In January 2014, Lars Vogt stepped on to the stage at Sage Gateshead to make his UK conducting debut with Royal Northern Sinfonia. Lars had an endearing and quiet confidence, even when trying something new. I have witnessed him speaking at least nine foreign languages and presumed he was fluent on the assurance of the delivery, later discovering he only knew a few words. But fluency in the language of music was something Lars possessed in captivating abundance. And it turned out he could express this just as well with a baton in his hand: just a few weeks after the final chords of Beethoven’s 4th Symphony had finished resonating around the hall, it was announced Lars was to become our next music director.
Starting his tenure in September 2015, Lars spoke of the “instant connection” he felt with the orchestra. This connection quickly and organically grew into something I have never known between an orchestra and music director: a collective trust and spirit of generosity between orchestra and maestro, borne not just of admiration for his talents and the music we were making, but also a love for his unfailing kindness and warmth.
To play a Beethoven symphony the way Lars Vogt played a Beethoven sonata was electrifying. In the early days of his conducting career, Lars said it made him feel as if he were flying. Our new partnership saw us flying around the world together, touring internationally and travelling throughout the local region. Between our busy concert schedule, we recorded the complete Brahms and Beethoven concerti, directed and played by Lars, to critical acclaim. The Sunday Times said of our recording of Beethoven’s 4th Piano Concerto, “I can’t recall a finer account”.
Lars’s humanity was tantamount to his talent, touching lives wherever he went. While I was collecting a takeaway curry last month, the owner ran over, recognising me from a meal I had once shared there with Lars – who dined there a little too regularly if I’m honest! He poured us both a drink and spoke of his admiration for the man and musician for 20 minutes. Audiences here adored him like no other artist I have shared a stage with. This morning on BBC Radio 3 the presenter read a message from a local audience member, remembering Lars’s customary wink to concertgoers as he left the stage and how she genuinely felt this was personally for her.
As Lars leaves all our stages for the last time, I want to express on behalf of everyone at RNS and Sage Gateshead how much we treasure our generous share of his time in this world. We loved him dearly.
Lars Vogt, principal artistic partner of the Royal Northern Sinfonia, was the orchestra’s music director from 2015-2020.
‘He lifted music off the page and into the heavens’
Ian Bostridge writes: Lars Vogt was a master of the solo piano repertoire, a Mozartian of the first rank, a deeply committed lover of Brahms. It was lucky for me that he was also drawn to the wonderful world of voice and piano. Rehearsing with him was always a revelation, but best of all I remember our very first rehearsal, and our choice of encores. First of all, Brahms’s Meerfahrt (Boat Ride): a curdled barcarolle of desolation in which Lars’s piano sang the long melody with extraordinary intensity. Then Schumann’s Mondnacht (Moon Night), which I’d performed many times before, and which I thought I knew so well. Lars lifted it off the page into the empyrean, abolishing bar lines and making it a thing of freedom and fantasy in a way I had never heard.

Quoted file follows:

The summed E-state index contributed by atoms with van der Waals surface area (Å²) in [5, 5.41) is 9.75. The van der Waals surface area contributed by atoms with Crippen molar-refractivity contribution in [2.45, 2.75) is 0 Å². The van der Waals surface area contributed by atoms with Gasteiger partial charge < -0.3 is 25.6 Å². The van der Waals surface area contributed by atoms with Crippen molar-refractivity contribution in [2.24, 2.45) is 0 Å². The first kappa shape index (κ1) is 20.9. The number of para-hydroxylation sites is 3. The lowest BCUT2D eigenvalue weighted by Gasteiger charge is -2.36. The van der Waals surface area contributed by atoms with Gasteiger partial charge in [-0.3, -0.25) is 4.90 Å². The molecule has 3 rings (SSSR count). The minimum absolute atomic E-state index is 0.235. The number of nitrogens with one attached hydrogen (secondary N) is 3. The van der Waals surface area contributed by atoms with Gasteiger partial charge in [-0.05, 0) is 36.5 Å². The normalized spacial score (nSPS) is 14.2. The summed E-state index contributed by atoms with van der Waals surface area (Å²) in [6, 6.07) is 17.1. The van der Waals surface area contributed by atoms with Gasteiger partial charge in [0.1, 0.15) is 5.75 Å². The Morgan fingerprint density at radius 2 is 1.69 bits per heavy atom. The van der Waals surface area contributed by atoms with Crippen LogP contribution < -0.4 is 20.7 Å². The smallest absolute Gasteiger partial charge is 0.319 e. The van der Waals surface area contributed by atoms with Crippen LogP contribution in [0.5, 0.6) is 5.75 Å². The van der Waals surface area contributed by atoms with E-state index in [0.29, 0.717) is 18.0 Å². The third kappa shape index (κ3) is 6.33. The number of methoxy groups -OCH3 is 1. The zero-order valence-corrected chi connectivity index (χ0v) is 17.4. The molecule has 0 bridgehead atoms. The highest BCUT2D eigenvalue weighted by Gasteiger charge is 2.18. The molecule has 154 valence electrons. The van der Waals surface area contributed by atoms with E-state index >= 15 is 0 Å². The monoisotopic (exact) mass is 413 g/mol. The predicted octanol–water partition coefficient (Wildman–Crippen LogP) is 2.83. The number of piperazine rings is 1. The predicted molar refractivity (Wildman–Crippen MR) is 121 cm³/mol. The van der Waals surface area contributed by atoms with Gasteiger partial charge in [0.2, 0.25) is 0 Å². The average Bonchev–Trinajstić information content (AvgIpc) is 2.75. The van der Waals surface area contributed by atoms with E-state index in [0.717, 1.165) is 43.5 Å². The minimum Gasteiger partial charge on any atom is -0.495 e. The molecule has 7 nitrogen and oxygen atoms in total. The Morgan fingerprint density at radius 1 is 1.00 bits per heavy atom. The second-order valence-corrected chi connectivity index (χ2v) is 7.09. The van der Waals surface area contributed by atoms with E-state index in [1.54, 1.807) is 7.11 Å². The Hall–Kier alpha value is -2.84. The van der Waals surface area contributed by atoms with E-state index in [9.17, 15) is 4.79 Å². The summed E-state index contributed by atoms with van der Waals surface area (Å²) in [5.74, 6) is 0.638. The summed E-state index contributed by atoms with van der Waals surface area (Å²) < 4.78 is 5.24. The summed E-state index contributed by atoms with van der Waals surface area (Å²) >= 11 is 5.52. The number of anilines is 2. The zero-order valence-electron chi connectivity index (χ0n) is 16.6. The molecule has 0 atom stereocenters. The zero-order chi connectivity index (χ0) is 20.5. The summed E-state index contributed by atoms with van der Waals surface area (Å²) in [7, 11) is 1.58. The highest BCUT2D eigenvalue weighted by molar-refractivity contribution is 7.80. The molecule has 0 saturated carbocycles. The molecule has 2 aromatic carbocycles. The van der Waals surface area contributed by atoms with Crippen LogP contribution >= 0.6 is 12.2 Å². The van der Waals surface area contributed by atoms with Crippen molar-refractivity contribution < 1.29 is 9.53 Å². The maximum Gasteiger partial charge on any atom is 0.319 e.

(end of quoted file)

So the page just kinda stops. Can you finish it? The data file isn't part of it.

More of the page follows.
Lars was living in Theydon Bois at the time and it seemed rather wonderful to take the tube to the very end of the Central Line deep in the heart of Metroland and find there one of the kings of German pianism, a mixture of everyday London life and the high Romantic.
We went on to tour, making a speciality of Schubert’s Schwanengesang and Beethoven’s An die ferne Geliebte, songs of farewell and absence which seem especially poignant now that he has died, aged only 51. At the end of 2019 we took them to Moscow together. He was worried I might get cold and gave me his woolly hat. His embrace of Russian culture and language was obvious; his public stand against Russian aggression in the wake of the invasion of Ukraine was, equally, a vigorous and eloquent one.
Last year, with the pandemic still hanging over us, he managed against the odds to revive his festival in the far west of Germany, Heimbach. We all stayed together in a little hotel in this small town near where Lars had grown up; we performed in an early 20th-century hydroelectric power station that Lars had commandeered for the week; we ate together and after supper we all played a sort of crazed version of table tennis in the basement. It was an ideal of what convivial chamber music can be, and Lars (already seriously ill) had gathered around him his dearest friends from more than 20 years of intensely familial music making. As he slipped away in hospital a couple of days ago two of them, the violinists Christian Tetzlaff and Antje Weithaas, played to him to ease his way.
I last saw Lars in January with his orchestra, the Orchestre de Chambre de Paris. I hadn’t seen him conduct before but, in rehearsal, I was struck not only by his total dedication to the music (Mahler, Strauss, Fauré and Britten) but also by the wonderful atmosphere of collaboration and friendship he created with the orchestra. This was chamber music writ large, just as it should be. At the end of the concert we moved to the side of the stage of the Theatre des Champs Elysées, Lars sat at the piano and did that thing again, lifting Schubert’s Nacht und Träume off the page and into the heavens.